Newly developed carbon black pigment XPB 545 offers a combination of properties ideal for anti-static and conductive coatings. This material follows the market requirements for extremely high cleanliness and low amounts of heavy metals, and offers a very good balance between surface morphology on resistivity, rheology and color development.
It has demonstrated conductivity on par with many competitive grades and incorporates into systems very easily because of its low oil adsorption. This gives the formulator more flexibility on pigment load levels. The low oil adsorption allows for higher pigment loads. This higher pigment load can increase the conductivity without the typical large increases in viscosity.
High Color, High Performance
We have also developed high-performance pigments for water-based applications and powder coatings. Technical modifications to the furnace black reactor resulted in a new class of carbon black pigment with very small mean particle size, narrow primary particle-size distribution and narrow aggregate-size distribution. The benefit of this unique combination of properties is COLOUR BLACK FW 171, a carbon black pigment with high jetness, a distinct bluish undertone and very good stability in waterborne applications.
To prove its performance, technicians prepared a typical binder-free mill base and tested the carbon black in a commercially available PUR basecoat/acrylic clearcoat. The concentration of carbon black pigment in the final letdown was 1.8 %. A study compared FW 171 versus other commercially available high-color carbon black pigments (Figure 7). The data shows that FW 171 outperforms the other pigments, providing higher jetness with a strong bluish hue.
Powder coaters have also seen a distinct advantage with FW 171. It provides excellent jetness and compatibility in these systems.
High-color, high-performance carbon blacks are required to achieve superior exterior exposure performance and weathering. Although excellent UV performance is inherent with fine-particle-size carbon black pigments, coating manufacturers continue to require two years of Florida weathering data. Unfortunately, weather conditions are unpredictable. The total UV exposure and precipitation in Florida can differ greatly from year to year and create unpredictable results with the same test sample. After exposure to environmental conditions, coated films can also show great differences in acid fastness, depending on whether their initial exposure was in a rainy period or from intense UV radiation (i.e., the primary difference between summer and winter in Florida).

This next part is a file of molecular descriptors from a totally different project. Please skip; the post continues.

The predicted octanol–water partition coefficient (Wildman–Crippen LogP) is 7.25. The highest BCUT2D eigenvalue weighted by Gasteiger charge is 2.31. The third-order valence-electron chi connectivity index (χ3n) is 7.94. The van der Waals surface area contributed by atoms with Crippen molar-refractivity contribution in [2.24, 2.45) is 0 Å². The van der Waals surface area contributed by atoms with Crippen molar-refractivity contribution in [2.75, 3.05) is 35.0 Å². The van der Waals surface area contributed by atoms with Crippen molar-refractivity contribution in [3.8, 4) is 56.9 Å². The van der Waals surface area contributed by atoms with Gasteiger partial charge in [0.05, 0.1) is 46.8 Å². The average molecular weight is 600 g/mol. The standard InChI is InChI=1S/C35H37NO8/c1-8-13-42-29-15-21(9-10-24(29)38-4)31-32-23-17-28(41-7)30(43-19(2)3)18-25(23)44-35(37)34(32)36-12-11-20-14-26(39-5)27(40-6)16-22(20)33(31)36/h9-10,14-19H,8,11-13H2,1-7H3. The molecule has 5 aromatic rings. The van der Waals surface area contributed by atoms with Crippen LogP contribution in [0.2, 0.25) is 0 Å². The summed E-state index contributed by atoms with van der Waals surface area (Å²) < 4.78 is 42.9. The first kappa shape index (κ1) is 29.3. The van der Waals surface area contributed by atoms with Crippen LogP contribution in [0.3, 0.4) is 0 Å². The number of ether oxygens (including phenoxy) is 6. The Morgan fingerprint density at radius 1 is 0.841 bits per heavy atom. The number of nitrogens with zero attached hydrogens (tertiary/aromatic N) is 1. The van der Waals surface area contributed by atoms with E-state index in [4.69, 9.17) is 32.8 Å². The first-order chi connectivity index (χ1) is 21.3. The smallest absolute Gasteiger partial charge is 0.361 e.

To better predict the performance of high-color carbon black pigments, we use the ADF (acid, dew and fog) weathering test. The ADF test consists of exposing paint specimens to different artificial weathering cycles in specially designed environmental test chambers. Weathering cycles were selected to best reproduce the harsh weather conditions in Florida. Different climatic conditions, such as UV radiation, heat and the application of distilled water or acid rain, alternate during the test. Table 4 shows the average ADF test results for FW 171 in a PUR basecoat/acrylic topcoat system. These results show excellent stability and resistance to weathering, making this pigment an excellent choice for external applications.
The increasing demands of OEM and industrial coatings fuel the need for high-performance pigments that are also compatible with a broad range of coatings formulations. This, along with the growing demands for conductive coatings and the increasing use of waterborne systems, will continue to drive the market for new, innovative pigments.
Thomas M. Papasso, Orion Engineered Carbons LLC; Alessandro Vulcano, Orion Engineered Carbons GmbH; and Dr. Yann Wolf, Orion Engineered Carbons GmbH.
1. Lippok-Lohmer, K. Farbe und Lack(1986) 92 11, 1024-1029.
2. TI 1204, “Method for Measuring Blackness of Pigment Blacks,” Degussa (2001).